In conclusion, the book of Daniel is both historical and prophetic. Of the events that were happening at the time of Daniel himself and the future events. The theme is majorly the sovereignty of God into; His ability to deliver from captivity from the power of nations and troubles. Also, it tells how He deals with people on earth when they go against His will. After that, things that will happen as long as human beings on earth are all hidden in God’s mind. He reveals it at His own time to whosoever He will. It also gives several means by which God relays divine information to human beings. These means include dreams, visions, prophets, and unknown languages through handwriting on the wall. In the end, He is the Supreme Judge of both the living and the dead. Nothing will be hidden before Him. We also get His other descriptive names, for example, ancient of days Son of God, Holy One of Israel, The Lord, and Almighty. Apocalypse is Daniel’s book, a legendary genre in which a reality of heaven is exposed to a humanoid recipient. Such works are featured by visions, an angelic interpreter, symbolism, and stress on the end of time events.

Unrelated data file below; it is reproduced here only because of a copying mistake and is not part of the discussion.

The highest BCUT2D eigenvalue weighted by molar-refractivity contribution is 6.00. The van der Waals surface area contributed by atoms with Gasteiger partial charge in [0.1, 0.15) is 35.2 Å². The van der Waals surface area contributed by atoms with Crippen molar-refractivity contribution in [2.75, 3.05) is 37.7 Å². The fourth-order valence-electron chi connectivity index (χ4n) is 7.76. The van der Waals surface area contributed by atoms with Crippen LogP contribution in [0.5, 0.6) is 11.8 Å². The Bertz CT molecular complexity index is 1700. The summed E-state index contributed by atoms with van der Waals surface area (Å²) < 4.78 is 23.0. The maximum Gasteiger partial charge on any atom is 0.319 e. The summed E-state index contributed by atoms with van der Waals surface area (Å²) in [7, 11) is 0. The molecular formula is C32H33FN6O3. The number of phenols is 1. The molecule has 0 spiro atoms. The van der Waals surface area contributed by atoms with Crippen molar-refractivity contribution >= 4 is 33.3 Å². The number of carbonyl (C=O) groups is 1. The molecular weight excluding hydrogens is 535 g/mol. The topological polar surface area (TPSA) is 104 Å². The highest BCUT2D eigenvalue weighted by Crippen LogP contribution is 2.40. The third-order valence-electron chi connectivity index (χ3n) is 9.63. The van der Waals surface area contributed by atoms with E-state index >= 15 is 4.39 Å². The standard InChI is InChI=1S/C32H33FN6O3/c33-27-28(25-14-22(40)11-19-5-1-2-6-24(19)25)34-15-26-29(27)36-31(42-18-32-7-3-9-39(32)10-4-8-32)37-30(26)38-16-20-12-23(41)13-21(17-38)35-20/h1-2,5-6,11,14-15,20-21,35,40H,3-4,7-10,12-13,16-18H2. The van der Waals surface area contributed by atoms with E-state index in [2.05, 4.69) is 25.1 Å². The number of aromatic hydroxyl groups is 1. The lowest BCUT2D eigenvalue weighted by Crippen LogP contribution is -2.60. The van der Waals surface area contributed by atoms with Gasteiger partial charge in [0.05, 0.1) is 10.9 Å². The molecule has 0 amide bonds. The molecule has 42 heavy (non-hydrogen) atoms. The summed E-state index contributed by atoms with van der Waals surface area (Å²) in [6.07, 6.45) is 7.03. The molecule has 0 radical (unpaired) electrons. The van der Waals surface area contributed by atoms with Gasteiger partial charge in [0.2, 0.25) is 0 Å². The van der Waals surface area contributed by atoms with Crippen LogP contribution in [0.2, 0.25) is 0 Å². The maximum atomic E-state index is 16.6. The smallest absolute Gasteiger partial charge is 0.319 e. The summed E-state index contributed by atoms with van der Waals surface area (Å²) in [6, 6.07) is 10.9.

The theme of stories in chapters one up to six is that God is supreme over all earthly kings. Daniel establishes the central inquiry that runs thru the whole book, how God can continue to work His when all appears lost. Daniel establishes God as the king in power and control of all that occurs. The Master of Supreme will and authority. He offers Jehodiachiam into the hands of Nebuchadnezzar. He offers Daniel grace and mercies, and it is He who offers the four young Jews their capability and knowledge. God took Daniel and his friends into Babylonian exile, and it is Him who is the cause of their gifts and salvation.


Collins, J. J. (2016). The apocalyptic imagination: An introduction to Jewish apocalyptic literature. Wm. B. Eerdmans Publishing.

Golan, N. (2019). The Daniel Narratives (Dan 1–6): Structure and Meaning. JHS19, 1-24.